“One of the mistakes that is often made around skills is to try to fix the problem without first getting acquainted with what the skills gaps actually are and where they are. Instead, there is a tendency to make assumptions about what is needed across the nation, and then to apply the apparent solutions with a broad brush to all regions. “We need more engineers,” for example, is a perennial cry that we hear. Perhaps we do, but what type of engineers is it that we need and where is it that they are needed?”
The mandate given to the Skills Advisory Panels is to identify and analyse the specific technical skills needs within its area, rather than simply assuming that what is needed is, for instance, “more engineers”. As the Government’s guidance states, this will require a detailed analysis of their local labour market, and we would only add to this the following specifics about the type of insight that will be needed to do this analysis properly. That is, insight which can:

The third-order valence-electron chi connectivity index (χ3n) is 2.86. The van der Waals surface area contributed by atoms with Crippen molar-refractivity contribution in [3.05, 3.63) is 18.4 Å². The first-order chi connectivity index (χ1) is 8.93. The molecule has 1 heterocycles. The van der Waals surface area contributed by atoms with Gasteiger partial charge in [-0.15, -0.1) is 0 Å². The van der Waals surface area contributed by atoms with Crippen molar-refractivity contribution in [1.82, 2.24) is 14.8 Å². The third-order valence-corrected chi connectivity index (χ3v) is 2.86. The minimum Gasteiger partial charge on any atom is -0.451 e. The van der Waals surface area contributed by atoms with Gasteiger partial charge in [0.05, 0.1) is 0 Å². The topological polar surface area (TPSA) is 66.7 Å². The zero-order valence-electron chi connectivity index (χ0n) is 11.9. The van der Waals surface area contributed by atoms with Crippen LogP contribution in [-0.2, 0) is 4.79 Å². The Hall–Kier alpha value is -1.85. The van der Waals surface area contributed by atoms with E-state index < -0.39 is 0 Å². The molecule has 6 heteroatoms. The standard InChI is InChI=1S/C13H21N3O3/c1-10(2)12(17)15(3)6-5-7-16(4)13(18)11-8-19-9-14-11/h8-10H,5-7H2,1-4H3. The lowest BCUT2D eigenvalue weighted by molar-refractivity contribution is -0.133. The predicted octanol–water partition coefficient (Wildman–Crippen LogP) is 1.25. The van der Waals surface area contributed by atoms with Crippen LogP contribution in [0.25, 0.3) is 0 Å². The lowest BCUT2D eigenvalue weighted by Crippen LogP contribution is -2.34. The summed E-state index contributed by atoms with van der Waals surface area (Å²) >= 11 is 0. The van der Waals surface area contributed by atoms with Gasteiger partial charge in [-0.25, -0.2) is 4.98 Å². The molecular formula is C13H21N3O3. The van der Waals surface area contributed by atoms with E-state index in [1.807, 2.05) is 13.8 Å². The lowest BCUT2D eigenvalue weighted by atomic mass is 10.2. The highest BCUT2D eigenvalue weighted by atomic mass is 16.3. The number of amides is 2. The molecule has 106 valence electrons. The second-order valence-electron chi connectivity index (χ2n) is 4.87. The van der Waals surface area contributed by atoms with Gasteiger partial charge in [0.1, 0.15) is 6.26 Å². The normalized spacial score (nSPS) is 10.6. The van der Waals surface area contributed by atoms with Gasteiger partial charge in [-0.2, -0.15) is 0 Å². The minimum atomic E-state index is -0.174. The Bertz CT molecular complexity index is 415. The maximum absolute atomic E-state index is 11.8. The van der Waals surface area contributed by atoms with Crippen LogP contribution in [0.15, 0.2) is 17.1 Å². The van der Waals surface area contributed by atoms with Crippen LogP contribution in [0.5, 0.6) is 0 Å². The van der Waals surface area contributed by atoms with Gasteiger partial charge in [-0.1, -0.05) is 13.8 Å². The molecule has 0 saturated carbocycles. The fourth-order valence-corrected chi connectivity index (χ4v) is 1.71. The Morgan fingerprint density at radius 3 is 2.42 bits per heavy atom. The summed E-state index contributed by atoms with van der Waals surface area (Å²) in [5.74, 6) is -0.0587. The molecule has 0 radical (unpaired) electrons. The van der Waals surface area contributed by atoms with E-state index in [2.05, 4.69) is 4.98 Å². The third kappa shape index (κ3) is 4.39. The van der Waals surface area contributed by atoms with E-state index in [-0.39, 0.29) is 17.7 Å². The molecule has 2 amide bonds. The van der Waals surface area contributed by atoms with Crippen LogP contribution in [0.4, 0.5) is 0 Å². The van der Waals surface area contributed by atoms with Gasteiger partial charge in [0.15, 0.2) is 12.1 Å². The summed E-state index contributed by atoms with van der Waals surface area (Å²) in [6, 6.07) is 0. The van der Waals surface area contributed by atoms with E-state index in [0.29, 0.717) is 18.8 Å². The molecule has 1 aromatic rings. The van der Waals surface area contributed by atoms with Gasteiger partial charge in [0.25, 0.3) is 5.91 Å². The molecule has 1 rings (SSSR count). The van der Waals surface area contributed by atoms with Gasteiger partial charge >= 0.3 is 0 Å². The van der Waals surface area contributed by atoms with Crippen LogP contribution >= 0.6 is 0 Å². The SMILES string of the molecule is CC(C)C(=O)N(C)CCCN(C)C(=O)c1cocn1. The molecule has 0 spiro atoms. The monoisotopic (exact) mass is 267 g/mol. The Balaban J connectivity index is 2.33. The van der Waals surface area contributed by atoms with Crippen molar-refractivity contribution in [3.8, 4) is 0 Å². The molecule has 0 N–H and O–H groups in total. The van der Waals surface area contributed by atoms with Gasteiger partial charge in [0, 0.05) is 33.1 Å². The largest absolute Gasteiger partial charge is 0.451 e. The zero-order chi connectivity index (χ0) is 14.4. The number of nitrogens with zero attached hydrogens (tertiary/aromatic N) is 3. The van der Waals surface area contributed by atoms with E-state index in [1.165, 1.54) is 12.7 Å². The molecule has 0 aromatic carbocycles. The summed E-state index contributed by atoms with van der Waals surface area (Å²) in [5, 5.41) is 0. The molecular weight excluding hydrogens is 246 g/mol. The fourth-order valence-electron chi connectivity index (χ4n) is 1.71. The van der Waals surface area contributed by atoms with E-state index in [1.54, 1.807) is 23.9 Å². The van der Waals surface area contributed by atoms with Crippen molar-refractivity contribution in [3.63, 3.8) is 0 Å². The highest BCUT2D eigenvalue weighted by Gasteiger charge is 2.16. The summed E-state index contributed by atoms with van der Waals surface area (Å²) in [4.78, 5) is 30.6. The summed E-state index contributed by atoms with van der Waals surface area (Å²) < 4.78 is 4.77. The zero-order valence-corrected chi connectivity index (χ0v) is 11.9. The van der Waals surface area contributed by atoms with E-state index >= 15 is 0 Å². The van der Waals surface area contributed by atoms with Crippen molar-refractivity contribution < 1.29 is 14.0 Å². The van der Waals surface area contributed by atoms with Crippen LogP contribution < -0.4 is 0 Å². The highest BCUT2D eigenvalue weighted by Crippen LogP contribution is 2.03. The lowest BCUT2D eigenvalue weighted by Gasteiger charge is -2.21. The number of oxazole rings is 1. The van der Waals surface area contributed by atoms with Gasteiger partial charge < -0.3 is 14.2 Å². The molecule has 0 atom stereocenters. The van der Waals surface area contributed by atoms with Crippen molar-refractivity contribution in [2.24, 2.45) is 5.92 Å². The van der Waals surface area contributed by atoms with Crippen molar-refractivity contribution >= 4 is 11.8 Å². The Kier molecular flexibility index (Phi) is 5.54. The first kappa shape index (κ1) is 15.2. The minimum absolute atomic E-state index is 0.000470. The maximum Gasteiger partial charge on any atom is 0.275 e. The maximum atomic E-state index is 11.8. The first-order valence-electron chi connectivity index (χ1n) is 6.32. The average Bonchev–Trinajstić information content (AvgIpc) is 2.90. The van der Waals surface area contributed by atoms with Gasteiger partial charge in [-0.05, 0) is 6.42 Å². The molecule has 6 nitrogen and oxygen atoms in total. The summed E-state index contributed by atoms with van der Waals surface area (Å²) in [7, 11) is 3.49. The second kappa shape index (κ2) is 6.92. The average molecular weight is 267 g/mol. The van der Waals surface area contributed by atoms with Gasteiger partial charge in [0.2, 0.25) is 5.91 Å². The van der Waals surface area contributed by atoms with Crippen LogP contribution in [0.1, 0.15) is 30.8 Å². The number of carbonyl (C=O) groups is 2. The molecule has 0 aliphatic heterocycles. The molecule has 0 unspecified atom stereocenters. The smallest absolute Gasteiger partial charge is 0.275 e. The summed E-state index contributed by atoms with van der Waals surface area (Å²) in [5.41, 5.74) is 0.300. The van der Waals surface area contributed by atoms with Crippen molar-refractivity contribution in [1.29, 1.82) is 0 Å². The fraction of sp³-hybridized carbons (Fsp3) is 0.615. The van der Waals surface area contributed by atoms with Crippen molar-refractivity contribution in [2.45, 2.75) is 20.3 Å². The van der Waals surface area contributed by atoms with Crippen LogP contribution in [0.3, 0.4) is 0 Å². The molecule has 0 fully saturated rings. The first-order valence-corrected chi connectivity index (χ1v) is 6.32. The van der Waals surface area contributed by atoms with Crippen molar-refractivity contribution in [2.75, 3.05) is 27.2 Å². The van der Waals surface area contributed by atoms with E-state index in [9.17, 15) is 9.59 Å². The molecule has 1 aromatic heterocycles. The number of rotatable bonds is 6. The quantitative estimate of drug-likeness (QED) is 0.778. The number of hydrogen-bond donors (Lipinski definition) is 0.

- Identify occupation trends and projections down to the most granular 4-Digit (SOC) level.
- Unpick the occupational make up of industries at the most granular 4-Digit (SIC) and SOC levels.
- Determine this insight right down to the LEP and Combined Authority level.
- Establish the skills needs of employers by analysing the soft and hard skills they are looking for.
These elements of any analysis of the labour market are not trivial. Indeed, if the mandate given to Skills Advisory Panels to better understand the skills needs of employers in their area, and to work with local partners to meet that demand is to be fulfilled, they should be considered fundamental since it is only with this level of granular detail that a proper understanding of local skills needs can be identified.
So the Government’s initiative and commitment to seeking local solutions to the skills shortage is commendable, since at heart the problem is not a national one, but a series of local ones. Yet it will only be by using insight and analysis that truly gets to the heart of these local skills gaps — in the details and the specifics — that we will really start to see success in tackling the shortages that are hampering growth and productivity.
If you’d like to find out how we can carry out an analysis of your area to help you understand its skills needs, contact us now.